The Baytown Sun from Baytown, Texas on August 19, 1987 · Page 1
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The Baytown Sun from Baytown, Texas · Page 1

Baytown, Texas
Issue Date:
Wednesday, August 19, 1987
Page 1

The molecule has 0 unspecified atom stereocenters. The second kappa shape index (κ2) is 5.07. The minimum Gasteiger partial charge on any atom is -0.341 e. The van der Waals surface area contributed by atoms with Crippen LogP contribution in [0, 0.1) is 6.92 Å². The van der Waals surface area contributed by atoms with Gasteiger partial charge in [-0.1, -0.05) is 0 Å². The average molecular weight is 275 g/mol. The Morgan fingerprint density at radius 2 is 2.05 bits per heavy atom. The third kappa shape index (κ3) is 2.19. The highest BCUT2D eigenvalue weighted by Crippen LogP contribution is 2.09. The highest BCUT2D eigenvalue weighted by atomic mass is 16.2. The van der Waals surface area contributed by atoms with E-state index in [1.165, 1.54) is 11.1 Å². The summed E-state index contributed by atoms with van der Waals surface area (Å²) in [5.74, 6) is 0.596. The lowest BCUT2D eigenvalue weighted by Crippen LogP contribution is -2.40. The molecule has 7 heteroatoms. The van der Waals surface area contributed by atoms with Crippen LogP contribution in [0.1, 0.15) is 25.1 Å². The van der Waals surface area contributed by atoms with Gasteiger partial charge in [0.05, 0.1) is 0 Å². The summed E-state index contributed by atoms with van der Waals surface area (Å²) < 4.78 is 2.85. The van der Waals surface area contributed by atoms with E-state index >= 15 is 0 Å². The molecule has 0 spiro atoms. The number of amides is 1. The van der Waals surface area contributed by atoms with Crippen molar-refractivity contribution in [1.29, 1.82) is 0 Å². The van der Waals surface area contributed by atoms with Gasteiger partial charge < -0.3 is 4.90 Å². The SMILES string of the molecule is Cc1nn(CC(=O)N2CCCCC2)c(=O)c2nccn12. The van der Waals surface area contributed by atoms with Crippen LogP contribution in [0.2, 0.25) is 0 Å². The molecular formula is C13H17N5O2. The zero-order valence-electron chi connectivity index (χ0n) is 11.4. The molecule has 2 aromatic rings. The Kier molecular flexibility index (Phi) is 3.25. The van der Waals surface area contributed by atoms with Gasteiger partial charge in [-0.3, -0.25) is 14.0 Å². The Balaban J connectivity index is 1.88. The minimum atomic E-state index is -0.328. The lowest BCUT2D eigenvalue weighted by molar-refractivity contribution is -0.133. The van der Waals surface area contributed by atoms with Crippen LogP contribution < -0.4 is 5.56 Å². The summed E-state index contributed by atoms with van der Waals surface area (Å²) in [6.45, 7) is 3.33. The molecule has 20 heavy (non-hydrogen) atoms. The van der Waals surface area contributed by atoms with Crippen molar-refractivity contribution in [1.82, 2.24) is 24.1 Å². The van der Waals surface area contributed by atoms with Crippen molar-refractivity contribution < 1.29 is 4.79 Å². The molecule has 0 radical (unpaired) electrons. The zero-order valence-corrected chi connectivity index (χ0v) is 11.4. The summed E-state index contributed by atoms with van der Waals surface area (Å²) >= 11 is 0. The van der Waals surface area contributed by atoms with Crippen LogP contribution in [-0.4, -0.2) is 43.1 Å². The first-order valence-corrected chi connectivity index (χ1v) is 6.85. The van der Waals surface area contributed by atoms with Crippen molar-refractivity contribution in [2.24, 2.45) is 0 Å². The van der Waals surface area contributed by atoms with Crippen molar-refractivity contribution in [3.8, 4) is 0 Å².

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Classified ..8-ll-B Comics/Crossword 6-A Dimension 7-A Editorial 4-A Markets. 10-A Movie Theaters 4-B Obituaries 3-A Police Beat 2-A Sports i-3-B Television Log 4-B Word of Mouth .. 5-B Paptoton MORE THAN 70,000 READERS EVERY DAY WEATHER FAIR WEATHER with a low temperature in the mid-70s are forecast for Wednesday night. Partly cloudy skies with a high temperature in the upper 90s are expected Thursday. From 8 a.m. Tuesday to 8 a.m. Wednesday, a low of 79 degrees and a high of 96 were recorded. Volume 65, ! No. 249 Telephone Number: 422-8302 Wednesday, August 19, 1987 .n, Texas 77520 25 Cents Per Copy Exxon seeks new hazardous waste permit By DAVID MOHLMAN Exxon Co. USA has applied for a permit to operate a new hazardous waste treatment unit at the Baytown Refinery. The proposed 43.1-acre location is about 1,000 feet west of Decker Drive between the refinery entrance and Exxon's Baytown Olefins Plant entrance, according to Exxon spokesman Ron Embry. He said it will be roughly that same distance north of Park Street where Park passes through the refinery. Embry and Lee Jones, assistant chief hearings examiner for the Texas Water Commission, indicated the new operation will replace an existing waste treatment and disposal area near the Exxon docks. According to the water commission, Exxon has applied to treat sludge and heavy oils, oily silt and sand, petroleum-contaminated dirt, waste oils, ammonia water, MEA (monoethanol amine) reclaimer sludge and oil containing PNA (polynuclear aromatics). Most of the wastes are from the Baytown Refinery, but some are from Exxon's Baytown Chemical Plant and Baytown Olefins Plant. MEA is a solvent used to recover sulfur and PNA is a hazardous material suspected of possibly causing cancer, according to Embry. However, he indicated all items on the list are heaw materials which don't readily evaporate to the atmosphere as does a lighter material such as gasoline. Also, the list of materials to be treated at the new site doesn't include anything not being treated at the existing site, said Embry. Both sites are called "land farms" because wastes are treated, then tilled into the soil where natural bacteria biodegrades (or deteriorates) them, said Embry. the sites aren't landfills, he said. Embry said the present treatment site is in the coastal flood plain and said it can't meet requirements of new legislation on waste treatment. The new legislation states biodegradation must occur within a five-foot band of ground, he said. At the present site, which Embry estimated Exxon has used for about 50 years, biodegradation has extended a few feet beyond this band. "We can't really show that new waste is going to be degraded within regulation, "he said. :. The new location is a "virgin site" in waste treatment terms, said Embry. "All we're doing is transferring an operation from the south land farm to the north land farm and using that opportunity to incorporate some improvements on how we (treat the wastes)," he stated. Glass back with family LONDON (AP> - American journalist Charles Glass returned to his wife and five children Wednesday after 62 days as a hostage in Beirut. "We missed you Dad a lot. Welcome home," said a sign on the front door. Glass, looking tired but relieved, arrived at London's Gatwick Airport about 30 hours after slipping out of wrist and ankle chains, locking up his snoring captors, and bolting from an apartment in West Beirut's pro- Iranian Shiite Moslem stronghold of Bir el-Abed. At the airport. Glass said his ordea! brought him "closer to God. 1 found great solace in prayer, and this will stay with me all my life." Asked what his plans were, he replied: "I hope to sec my wife and children and have some privacy." Glass. 36. was on leave from ABC to research a book on Lebanon when he was kidnapped June 17 while driving along a highway. The Los Angeles native, who lives in London, said he went to Beirut in the belief he would bo protected by the Syrian military who police many parts of the city. Asked if he thought it was unwise for him to go to Beirut, Glass replied: "1 admitted it the moment that green Mercedes cut in front of my car ... It was a mistake." Pcarcc Street Journal - - Lauirh lines We reproduce thisto demonstrate the depth of our research. Laughing kills pain because it stimulates secretion of en- dorphlnes, the body's natural anesthetic. Human beings are a bagful of chemicals of a coherently active and interactive nature. There is a tremendous dynamism implied by that concept. Laughter is an activity thai has both physiological and psychological energy — like exercise and eating. If you don't concur, blame that Stanford professor. -FH Around Town JEN ICE COFFEY is home recuperating from injuries she received in a major automobile accident in Houston. Don Perry returns . . . Dianne Martinez waves hello . . . Ron Embry returns a call. Bobby Rountree. Vivian Singleton and Scott Patrick are guests . . . Judi Craig makes a photo appointment , . . Bud Closs sends information . . , Rick, Mona and Sarah Elizabeth Brister stay on the go. Mike Shields, Ed Scales and Maurice McDermott talk football . . . Bob Poirier is complimented for a job well done ... Lynne Wilcox coordinates a successful YMCA project. ABC'S OF ENERGY EFFICIENCY BARBERS MILL School District's Barry H*rvey, left, director of transportation, food service and maintenance; his secretary Ida OTTOS, second from left, Superintendent Louis Bates and Margaret Sanders, representing the Public Utility Commission's Energy Research Center in Austin, discuss the SM.971.10 energy savings accomplished by the district during the 19W4T7 school year. Mrs. Sanders toured the school facilities Tuesday and discussed the district's efforts to conserve energy. See related story, Page 2-A* (Sun staff photo by Angle Bracey) The present site will be closed, but Exxon by law must monitor the site for 30 years, checking for any movement of materials, said Embry. Jones said the Texas Air Control Board and Environmental Protection Agency reviewed Exxon's plans for the new site and made recommendations before the permit was submitted: Landowners adjacent to the refinery are among some 130 persons, organizations and government entities which got a notice from the Texas Water Commission about Exxon's permit application, said Jones. The notice states anyone can request a public hearing during the 45- day period following the date (July 28) the notice was issued. The request must be accompanied by a statement that "an aesthetic, conservational, recreational or economic interest of the requestor is or may be adversely affected by the granting of the application," according to the notice. Jones said as of Tuesday she had received no public hearing requests. Embry said Exxon officials hope to get the permit this fall and begin construction early in 1988. He estimated the project would take "roughly a year" to finish. Baker Road work to cost $2,471,428 By BRUCE GUYNN Harris County commissioners Tuesday awarded a 52,471,428 contract to Mischer Paving,and Utility Co. of Houston for the widening of Baker Road between Decker and Bayway drives. The company submitted the lowest of five bids. Other bidders and their proposals included Angel Brothers, 52,657,813: Brown & Root. 53.195.536; Calco Equipment. S2.942.688: and Richmond Excavators. S3.134.767. Plans call for the widening of this 1.l-mile segment of Baker Road from two to five lanes. There will be a continuous left turn lane in the center. Funds for the project were approved in the 1982 county bond referendum. County officials had anticipated the project would cost S3 million. Mischer Paving and Utility Co. was the contractor for the widening of North Main between Cedar Bayou-Lynchburg Road and Interstate 10. In other business, commissioners called a referendum for Nov. 3 to decide whether pari- mutuel betting on horse races should be legalized in Harris County. The decision to call the referendum passed by a 4-0 margin. Precinct 2 Commissioner Jim Fonteno, who represents the Baytown area, was absent. Absentee voting will begin Oct. 14 and will be conducted weekdays from 8 a.m. to 4:30 p.m. through Oct. 29 at a number of locations, including the Harris County Courthouse Annex at 701 Baker Road. The Harris County election will be held in conjunction with a statewide referendum on the issue. Proponents of pari-mutuel betting have argued that it will generate much-needed tax revenue for the state, hit hard by the slump in the oil and gas industry. However, opponents contend it will attract an undesirable element to the state and deprive the poor of money. 'Baytown 2000' to serve as master plan, guide By BRUCE GUYNN A master plan will "serve as a guide to controlled growth and development of the city," according to the "Baytown 2000" plan. Second of a series Objectives of the master plan are "to identify specific improvement projects, quantify the magnitude of impact in terms of cost/benefit ratios, establish a method for implementation and identify funding sources." The master plan is one of 10 projects proposed by the Strategic Planning Committee to help revitalize Baytown. The "Baytown 2000" plan, adopted by City Council last week, is considered "the initial phase of an overall master plan." "Unlike other communities." the plan notes, "the city of Baytown maintains sufficient staff with technical expertise and experience to formulate the master plan." "While it is envisioned that the planning staff will be the focal point for compiling the docu- ment, the overall burden will be disbursed to the various departments," according to the plan. Each department will be responsible for suggesting short- and long-term projects. It will then be left to City Council to decide which of these projects are feasible. "If these projects are found feasible, the next phase would be prioritization and implementation," the plan notes. It also predicts there will be a need to hire private consultants for specific projects that are outside of the staffs realm of expertise. In these cases, "council is requested to support staff (recommendations) whenever specific funding needs are presented." The plan notes that the leaders of other cities which have undergone revitalization advise that the municipal government must lead this process. "The universal formula of success involves a program to create a 'sense of place' for the citizens. Each city must find the unique characteristics that will spell success," according to the plan. "Annual festivals are used to give cities their identity. Baytown is in need of such a theme," the plan concludes. There are always "vocal skeptics" to a revitalization program but the "universal factor" in keeping a city moving ahead is to "keep the lines of communication open." "Dozens of cities all over America have 'Cinderella' stories" and "almost none" have failed completely, the plan notes. Tax dollars are required to get the projects started but "benefits are enjoyed by all segments of the community," according to the plan. Insurance unresolved LC budget issue By DAVID MOHLMAN An insurance funding problem created by Gov. Bill Clements remained Tuesday night as the only unresolved matter in the proposed 1987-88 Lee College budget. See related stories, Page 2-A Using his line item veto power, Clements recently struck an estimated $45.4 million from the state budget by eliminating funding of group insurance premiums for Texas community college employees. An estimated $347,093 of that amount was earmarked for Lee College. The state requires that community colleges provide at least $100 per month for health insurance for eligible full-time employees and retirees, said LC president Vivian Blevins. At Lee College, 285 of the 304 individuals are eligible for this benefit, she said. The state had been reimbursing the $100 monthly amount for each eligible individual. "The Legislature had voted to fund that premium (again this year) — they had passed an appropriations bill to pay for it," said Blevins. Blevins noted the actual monthly health insurance benefit at Lee College, as established by the Board of Regents, is $167. The college was paying the extra $67, but now must pay the entire amount. One solution would be to drop the extra $67 per month and pay only the required $100, but such a move "would not be a popular option," said Blevins. This summer, LC officials budgeted conservatively from the beginning, planning to get only $221,119 from the state for 1987-88 insurance — the same amount as this year, Blevins noted. She said happy LC officials thought they had come out $126,000 ahead when legislators passed the state budget containing the estimated $347,093 allocation. Blevins said her first recommendation to the Board of Regents will be to take 5221,119 from the college's anticipated $2,450,000 educational and general fund balance as of Sept. 1. LC officials try to maintain at least a 10 percent emergency balance in this fund, which is expected to total $14,648,267 for !987-«8, said consultant Bettie Bennett, retired dean of ad- ministrative services. The college will pay $170,000 in early retirement benefits this year, but can use that money for insurance beginning in 1988-89, said Blevins. The remaining $51,000 in future years can come from a $100,000 contingency fund, budgeted as part of the educational and general fund beginning in 1987-88, said Blevins. Another option is to get $146,000 from reserves and $75,000 from the contingency fund, said Blevins. She said her third recommendation would be to take $75,000 from reserves, $75,000 from the contingency fund and $71,119 allocated for several 1987-88 budget items, including equipment purchases, faculty travel and sabbaticals and student field trips. Dedication of park set The Baytown Parks and Recreation Department is sponsoring a dedication ceremony Thursday for the newly completed Unidad Park at 2510 J.B. LeFevre St. , "'- , See related photo, Page 2-A Refreshments will be served at 5 p.m. and entertainment will he provided by the DeZavala Neighborhood Council. A brief program and ribbon-cutting ceremony will follow at 5:30 p.m. The 16-acre park features two play areas. Ktirt • S«f* frifwft B»«. Trust (Jo, NMK tiHt I IPtMTll NECNUR TNARNWSKI CHEVROLET CMSIT, TI. 32U5S1 RftflfN II. 47M30J"" MTTOWN'S NO. 1 CM Of AURSMIf BAYSHORE MOTORS AUIttlll UMH1 # Ttw W ttf* fetin • t**n tffl. • *t*f C«r •AMI**. UMMONTOMMO *1 Lit IB Iwd TftMn I ••MtMIM